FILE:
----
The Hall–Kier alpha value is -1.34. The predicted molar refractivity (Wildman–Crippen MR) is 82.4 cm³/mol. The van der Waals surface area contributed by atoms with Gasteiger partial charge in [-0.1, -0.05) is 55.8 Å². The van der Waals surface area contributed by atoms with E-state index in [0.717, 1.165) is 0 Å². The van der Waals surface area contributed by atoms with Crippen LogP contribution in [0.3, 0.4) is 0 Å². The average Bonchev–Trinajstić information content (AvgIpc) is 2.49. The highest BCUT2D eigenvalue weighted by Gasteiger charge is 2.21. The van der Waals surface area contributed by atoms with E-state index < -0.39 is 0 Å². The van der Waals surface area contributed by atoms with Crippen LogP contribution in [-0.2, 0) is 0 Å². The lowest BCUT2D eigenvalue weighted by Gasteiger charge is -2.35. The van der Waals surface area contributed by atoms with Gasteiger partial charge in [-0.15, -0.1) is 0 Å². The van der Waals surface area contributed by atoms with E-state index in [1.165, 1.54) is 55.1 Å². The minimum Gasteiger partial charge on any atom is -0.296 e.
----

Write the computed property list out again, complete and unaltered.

The Hall–Kier alpha value is -1.34. The predicted molar refractivity (Wildman–Crippen MR) is 82.4 cm³/mol. The van der Waals surface area contributed by atoms with Gasteiger partial charge in [-0.1, -0.05) is 55.8 Å². The van der Waals surface area contributed by atoms with E-state index in [0.717, 1.165) is 0 Å². The van der Waals surface area contributed by atoms with Crippen LogP contribution in [0.3, 0.4) is 0 Å². The average Bonchev–Trinajstić information content (AvgIpc) is 2.49. The highest BCUT2D eigenvalue weighted by Gasteiger charge is 2.21. The van der Waals surface area contributed by atoms with E-state index < -0.39 is 0 Å². The van der Waals surface area contributed by atoms with Crippen LogP contribution in [-0.2, 0) is 0 Å². The lowest BCUT2D eigenvalue weighted by Gasteiger charge is -2.35. The van der Waals surface area contributed by atoms with Gasteiger partial charge in [-0.15, -0.1) is 0 Å². The van der Waals surface area contributed by atoms with E-state index in [1.165, 1.54) is 55.1 Å². The minimum Gasteiger partial charge on any atom is -0.296 e.